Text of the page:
Anglicans privately accused Rome of poaching and attacked Dr Williams for capitulating to the Vatican. Some called for his resignation. Although there was little he could have done to forestall the move, many were dismayed at his joint statement with the Archbishop of Westminster in which they spoke of Anglicans “willing to declare that they share a common Catholic faith and accept the Petrine ministry as willed by Christ for his Church”.

In a letter to bishops and clergy, Dr Williams made clear his own discomfiture. He wrote: “I am sorry that there has been no opportunity to alert you earlier to this. I was informed of the planned announcement at a very late stage.”

The Bishop of Fulham, the Right Rev John Broadhurst, chairman of Forward in Faith, which opposes women bishops, hailed it as a “decisive moment” and predicted that, based on his group’s membership, up to 1,000 Church of England clergy could go.

Christina Rees, of the pro-women group Watch, described the Vatican’s move as poaching. She said: “It is one thing to offer a welcome, but this seems to be a particularly effusive welcome where people are almost being encouraged. In the Anglican Church we like to operate with transparency. If this has not been done here that will add to the sense of this being a predatory move.”

Pope Benedict wants to make Christian unity an enduring legacy of his papacy. He is due to visit Britain next year; Dr Williams will visit Rome next month. The Pope has already shown his determination to reunite Christendom at almost any price, welcoming back the traditionalist Society of Saint Pius X despite a Holocaust-denying bishop in its ranks.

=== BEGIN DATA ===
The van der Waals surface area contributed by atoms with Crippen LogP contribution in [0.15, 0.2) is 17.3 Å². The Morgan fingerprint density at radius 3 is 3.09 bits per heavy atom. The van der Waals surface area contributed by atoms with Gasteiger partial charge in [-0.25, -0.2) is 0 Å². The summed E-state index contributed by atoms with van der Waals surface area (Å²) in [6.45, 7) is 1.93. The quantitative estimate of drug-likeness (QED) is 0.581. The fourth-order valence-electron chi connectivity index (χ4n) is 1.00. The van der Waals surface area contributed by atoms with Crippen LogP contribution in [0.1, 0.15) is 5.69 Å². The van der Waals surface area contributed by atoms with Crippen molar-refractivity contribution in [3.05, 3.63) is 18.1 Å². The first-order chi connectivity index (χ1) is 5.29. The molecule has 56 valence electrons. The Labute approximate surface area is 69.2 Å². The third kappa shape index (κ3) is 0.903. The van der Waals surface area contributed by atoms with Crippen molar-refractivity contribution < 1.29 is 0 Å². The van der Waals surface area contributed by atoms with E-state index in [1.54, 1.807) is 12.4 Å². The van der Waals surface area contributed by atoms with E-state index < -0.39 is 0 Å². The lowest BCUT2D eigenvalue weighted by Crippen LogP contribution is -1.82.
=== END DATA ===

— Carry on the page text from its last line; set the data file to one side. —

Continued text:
Under the plan, the Pope will issue an apostolic constitution, a form of papal decree, that will lead to the creation of “personal ordinariates” for Anglicans who convert to Rome.

These will provide a legal framework to allow Anglicans to enter full communion with the Catholic Church while preserving distinctive elements of their Anglican identity, such as liturgy. Clergy will have to be retrained and re-ordained, since Rome regards Anglican orders as “absolutely null and utterly void”, but they will be granted their own seminaries to train future priests for the new ordinariate.

This deal was done with the Congregation for the Doctrine of the Faith, formerly the Holy Inquisition that Cardinal Joseph Ratzinger himself headed before he became Pope.

The Council for Christian Unity was not represented at simultaneous press conferences in Rome and London, suggesting that the Pope has had enough of dialogue focusing on canonical moves towards unity. Dr Williams was briefed formally only when Cardinal William Levada, of the Congregation for the Doctrine of the Faith, flew to London at the weekend to tell Anglican and Catholic leaders of the plans. It is understood that leading members of the council and other senior Anglican and Catholic figures tried desperately to block the decree.

One result of the Vatican’s move is that women bishops are likely to be consecrated sooner rather than later in the Church of England. This is because Parliament and the General Synod will not sanction legal structures to “safeguard” opponents of women priests within the Church if Rome is offering an open door with the Archbishop of Canterbury’s blessing.

Dr Williams said that the announcement did not disrupt “business as usual” in relations between the two churches. It would be a serious mistake to view the development as a response to the difficulties within the Anglican Communion, he said. It was aimed at people who had reached a “conscientious conviction that visible unity with the Holy See was now what God was calling them to”, he said. “It is not a secret that in this country the ordination of women as bishops is one of those test issues.”